September 28, 2020; Fast Company
Grief is a normal human response to loss. Whether it’s the death of a loved one, the end of a relationship, or even being laid off from a job, we all experience periods of grief throughout our lifetime. During a global pandemic, however, what is normally an ebb-and-flow of grief experienced on an individual basis has become a global phenomenon touching a vast swath of human life and stretching on for months.
David Kessler, author of Finding Meaning: The Sixth Stage of Grief, helps name the current experience in an interview with the Harvard Business Review. “We’re feeling a number of different griefs…the loss of normalcy, the fear of economic toll, the loss of connection. This is hitting us and we’re grieving. Collectively.”
Rather than reckoning with the loss of one family member or considering the effects of our own job loss, we are all collectively sharing the weight of losing more than one million people across the globe to COVID-19, the economic devastation exacerbated by the circumstances of the pandemic, and the ever-present trauma of racial violence in the US. In the US, the over 200,000 who have died leave behind more than 1.7 million grieving close family members. For those in the nonprofit sector, many too are dealing with the anxiety of their organization going under or mourning the loss of the many nonprofits that have shuttered since March. It can feel devastating to continue living day-to-day while grieving, especially when it seems that there is no end in sight.
And it’s not as though grief goes away when it’s time to get to work. Keeping up with the demands of work—which have become even greater during the pandemic for many, both essential workers and those working from home—can sometimes feel like an impossible task.
So, what are we grieving humans to do? Knowing that COVID-19 and all the feelings associated with it are here to stay for the foreseeable future, it’s key to acknowledge grief rather than try to ignore it. This is where good leadership can help. The human element is essential to every nonprofit, and leaders need to keep this in mind while managing grieving employees. Sara Daren, a nonprofit CEO whose organization Experience Camps works with grieving children, suggests that nonprofit leaders can take steps to face the problem head-on.
- Check in frequently. We’re all guilty of asking “how are you?” and then diving into the meeting agenda before anyone can give an honest answer. Daren emphasizes the importance of giving employees space to share what they’re going through, even if it’s not related to the pandemic or racial uprisings. Honest conversations about the grief of this time are not only good for individual mental health, they foster trust among staff members and leadership—something that’s essential for organizations during this challenging period.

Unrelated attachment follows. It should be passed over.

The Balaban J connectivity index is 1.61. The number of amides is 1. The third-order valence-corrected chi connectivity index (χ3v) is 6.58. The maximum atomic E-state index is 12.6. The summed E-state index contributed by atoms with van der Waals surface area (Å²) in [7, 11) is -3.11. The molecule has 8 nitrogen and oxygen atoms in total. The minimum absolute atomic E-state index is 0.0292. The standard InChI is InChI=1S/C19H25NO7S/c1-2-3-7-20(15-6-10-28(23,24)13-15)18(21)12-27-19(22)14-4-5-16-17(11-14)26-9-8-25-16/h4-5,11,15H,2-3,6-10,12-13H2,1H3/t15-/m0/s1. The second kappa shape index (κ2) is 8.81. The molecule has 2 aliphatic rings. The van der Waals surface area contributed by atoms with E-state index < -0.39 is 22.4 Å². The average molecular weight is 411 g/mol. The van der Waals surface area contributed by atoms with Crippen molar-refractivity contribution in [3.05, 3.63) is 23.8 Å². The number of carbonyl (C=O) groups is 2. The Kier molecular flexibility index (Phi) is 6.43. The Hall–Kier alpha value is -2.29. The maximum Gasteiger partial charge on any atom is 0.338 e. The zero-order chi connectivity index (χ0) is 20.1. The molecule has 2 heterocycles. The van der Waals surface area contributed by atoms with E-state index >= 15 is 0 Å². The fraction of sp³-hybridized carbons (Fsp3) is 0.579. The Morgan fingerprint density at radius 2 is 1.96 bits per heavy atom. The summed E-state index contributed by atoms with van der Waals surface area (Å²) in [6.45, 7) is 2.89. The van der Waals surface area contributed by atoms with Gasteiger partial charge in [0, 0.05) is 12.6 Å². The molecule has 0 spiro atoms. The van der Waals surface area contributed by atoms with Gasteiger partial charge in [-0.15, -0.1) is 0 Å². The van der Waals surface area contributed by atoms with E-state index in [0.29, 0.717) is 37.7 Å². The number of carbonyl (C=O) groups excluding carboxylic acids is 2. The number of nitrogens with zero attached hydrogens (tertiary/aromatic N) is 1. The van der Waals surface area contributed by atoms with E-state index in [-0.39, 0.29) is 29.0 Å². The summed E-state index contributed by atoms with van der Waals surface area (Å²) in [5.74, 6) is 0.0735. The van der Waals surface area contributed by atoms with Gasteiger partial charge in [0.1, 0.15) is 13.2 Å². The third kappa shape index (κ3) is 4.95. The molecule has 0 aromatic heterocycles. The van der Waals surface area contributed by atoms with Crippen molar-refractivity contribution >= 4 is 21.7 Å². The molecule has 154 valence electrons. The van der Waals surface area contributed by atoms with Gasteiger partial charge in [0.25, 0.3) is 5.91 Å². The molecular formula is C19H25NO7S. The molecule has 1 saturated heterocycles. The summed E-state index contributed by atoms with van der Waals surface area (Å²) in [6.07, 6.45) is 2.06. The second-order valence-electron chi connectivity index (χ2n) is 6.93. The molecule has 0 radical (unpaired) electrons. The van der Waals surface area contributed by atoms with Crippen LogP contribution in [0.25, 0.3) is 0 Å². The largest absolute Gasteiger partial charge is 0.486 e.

- Encourage community. Whether it’s giving staff members time during a meeting to catch up and vent with one another or making calls to stakeholders to see how they are holding up and what resources they need, leaders can prioritize relationship-building. Strong relationships are often what helps individuals stay anchored as they work through grief, and there is no reason that these relationships can’t be in the workplace.
- Sit—and stay—with the grief. Being with emotions, both our own and those of others, can be deeply uncomfortable. But Daren reminds us that turning away from or downplaying the hard stuff doesn’t make it go away, it only encourages repression. As one Psychology Today writer recently put it, sometimes the best tool is letting ourselves feel all the feels. Leaders can model this by being open to employees who might need extra time or resources to complete their work while working through grief. They can also consistently follow up to make sure that employees know their support is ongoing.
Of course, it’s good for anyone to practice these steps, but it’s especially vital for leaders to do so in order to build relationships among and within their teams. The pandemic has tested many nonprofits by forcing pivots to virtual events, socially distanced offices, and more. If employees feel supported around their emotional experiences, this can help in the workplace when patience and flexibility are needed to execute complicated program-related pivots.
“Community counts,” Daren explains. She adds that “Leaders can play a meaningful role in serving as community conveners, whether that means bringing your own people together or forging connections with the wider community.”
In many ways, this moment demands our grief; the challenge is to allow ourselves to surrender to it enough to see what lies beyond.—Tessa Crisman